Author: James H. Tuten
In mapping the slow decline of the rice kingdom across the half-century following the Civil War, James H. Tuten offers a provocative new vision of the forcesagricultural, environmental, economic, cultural, and climaticstacked against planters, laborers, and millers struggling to perpetuate their once-lucrative industry through the challenging postbellum years and into the hardscrabble twentieth century. Concentrating his study on the vast rice plantations of the Heyward, Middleton, and Elliott families of South Carolina, Tuten narrates the ways in which rice producersboth the former grandees of the antebellum period and their newly freed slavessought to revive rice production. Both groups had much invested in the economic recovery of rice culture during Reconstruction and the beginning decades of the twentieth century. Despite all disadvantages, rice planting retained a perceived cultural mystique that led many to struggle with its farming long after the profits withered away. Planters tried a host of innovations, including labor contracts with former slaves, experiments in mechanization, consolidation of rice fields, and marketing cooperatives in their efforts to rekindle profits, but these attempts were thwarted by the insurmountable challenges of the postwar economy and a series of hurricanes that destroyed crops and the infrastructure necessary to sustain planting. Taken together, these obstacles ultimately sounded the death knell for the rice kingdom. The study opens with an overview of the history of rice culture in South Carolina through the Reconstruction era and then focuses on the industry's manifestations and decline from 1877 to 1930. Tuten offers a close study of changes in agricultural techniques and tools during the period and demonstrates how adaptive and progressive rice planters became despite their conservative reputations. He also explores the cultural history of rice both as a foodway and a symbol of wealth in the lowcountry, used on currency and bedposts. Tuten concludes with a thorough treatment of the lasting legacy of rice culture, especially in terms of the environment, the continuation of rice foodways and iconography, and the role of rice and rice plantations in the modern tourism industry.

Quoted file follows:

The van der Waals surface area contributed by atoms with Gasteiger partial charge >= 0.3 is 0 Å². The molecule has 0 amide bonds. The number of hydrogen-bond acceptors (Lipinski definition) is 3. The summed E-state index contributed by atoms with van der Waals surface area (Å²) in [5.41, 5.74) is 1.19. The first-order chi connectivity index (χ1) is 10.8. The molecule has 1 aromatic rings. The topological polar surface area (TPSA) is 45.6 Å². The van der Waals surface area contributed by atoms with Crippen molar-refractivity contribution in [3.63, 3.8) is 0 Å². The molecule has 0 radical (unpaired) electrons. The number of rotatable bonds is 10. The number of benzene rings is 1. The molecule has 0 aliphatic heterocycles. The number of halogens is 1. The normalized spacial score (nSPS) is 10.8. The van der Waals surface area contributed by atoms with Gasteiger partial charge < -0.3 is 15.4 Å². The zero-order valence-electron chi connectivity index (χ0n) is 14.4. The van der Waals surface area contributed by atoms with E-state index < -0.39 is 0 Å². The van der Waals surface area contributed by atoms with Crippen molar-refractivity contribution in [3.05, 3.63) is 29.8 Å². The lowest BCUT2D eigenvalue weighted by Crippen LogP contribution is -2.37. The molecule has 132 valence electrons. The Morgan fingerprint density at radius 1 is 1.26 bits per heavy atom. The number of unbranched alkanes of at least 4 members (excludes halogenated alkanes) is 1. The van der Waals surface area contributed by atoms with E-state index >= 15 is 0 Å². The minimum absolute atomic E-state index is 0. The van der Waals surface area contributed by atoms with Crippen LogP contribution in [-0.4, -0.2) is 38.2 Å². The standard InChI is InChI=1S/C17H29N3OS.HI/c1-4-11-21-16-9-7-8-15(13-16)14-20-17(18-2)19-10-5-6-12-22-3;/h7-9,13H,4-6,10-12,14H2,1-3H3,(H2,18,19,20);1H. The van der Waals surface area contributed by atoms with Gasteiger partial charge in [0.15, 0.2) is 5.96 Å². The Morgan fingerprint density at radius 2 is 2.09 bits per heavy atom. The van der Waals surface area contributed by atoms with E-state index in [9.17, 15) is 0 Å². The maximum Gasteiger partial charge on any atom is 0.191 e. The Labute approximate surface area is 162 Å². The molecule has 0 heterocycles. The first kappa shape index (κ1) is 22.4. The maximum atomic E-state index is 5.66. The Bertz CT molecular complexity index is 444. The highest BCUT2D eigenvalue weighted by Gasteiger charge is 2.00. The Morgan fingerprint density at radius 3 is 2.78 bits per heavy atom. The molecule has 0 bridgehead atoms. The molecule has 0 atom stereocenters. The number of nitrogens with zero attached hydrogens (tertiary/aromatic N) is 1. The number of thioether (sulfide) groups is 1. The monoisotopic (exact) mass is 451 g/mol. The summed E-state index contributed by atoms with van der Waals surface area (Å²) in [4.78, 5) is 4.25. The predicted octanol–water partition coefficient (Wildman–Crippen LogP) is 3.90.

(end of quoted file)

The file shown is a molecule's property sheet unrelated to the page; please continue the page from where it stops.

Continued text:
Author: Nebraska Symposium
This volume marks the fiftieth anniversary of the Nebraska Symposium on Motivation, the longest continuously running symposium in the field of psychology.The motivational processes involved in drug abuse, the largest health problem in the United States, are the subject of eight thought-provoking essays that probe behavioral, cognitive, evolutionary, and physiological perspectives. George F. Koob discusses the implications of an allostatic view of motivation in psychopathology. Harriet de Witt considers the dual determinants of drug use in humans, reward and impulsivity, while R. D. Spealman and his research team assess the triggers of relapse in nonhuman primates. Jaak Panksepp and associates elucidate the role of emotional systems in addiction via a neuroethological perspective, while Michael T. Bardo and Linda Dwoskin describe the biological connection between novelty and drug-seeking motivational systems. Drive, incentive, and reinforcement, along with factors controlling the reinitiation of drug seeking and the environmental sources of motivation round out the remaining discussions by Roy A. Wise, Jane Stewart, and M. Vogel-Sprott.
Author: Geoffrey J. Giles
This study explains the rise and evaluates the strength of the National Socialist Students' Association (NSDStB) during the whole period of its existence from 1926 to 1945.Originally published in 1985.The Princeton Legacy Library uses the latest print-on-demand technology to again make available previously out-of-print books from the distinguished backlist of Princeton University Press. These paperback editions preserve the original texts of these important books while presenting them in durable paperback editions. The goal of the Princeton Legacy Library is to vastly increase access to the rich scholarly heritage found in the thousands of books published by Princeton University Press since its founding in 1905.
Author: Justin K. Stearns
Infectious Ideas is a comparative analysis of how Muslim and Christian scholars explained the transmission of disease in the premodern Mediterranean world. How did religious communities respond to and make sense of epidemic disease? To answer this, historian Justin K. Stearns looks at how Muslim and Christian communities conceived of contagion, focusing especially on the Iberian Peninsula in the aftermath of the Black Death. What Stearns discovers calls into question recent scholarship on Muslim and Christian reactions to the plague and leprosy. Stearns shows that rather than universally reject the concept of contagion, as most scholars have affirmed, Muslim scholars engaged in creative and rational attempts to understand it. He explores how Christian scholars used the metaphor of contagion to define proper and safe interactions with heretics, Jews, and Muslims, and how contagion itself denoted phenomena as distinct as the evil eye and the effects of corrupted air. Stearns argues that at the heart of the work of both Muslims and Christians, although their approaches differed, was a desire to protect the physical and spiritual health of their respective communities. Based on Stearns's analysis of Muslim and Christian legal, theological, historical, and medical texts in Arabic, Medieval Castilian, and Latin, Infectious Ideas is the first book to offer a comparative discussion of concepts of contagion in the premodern Mediterranean world.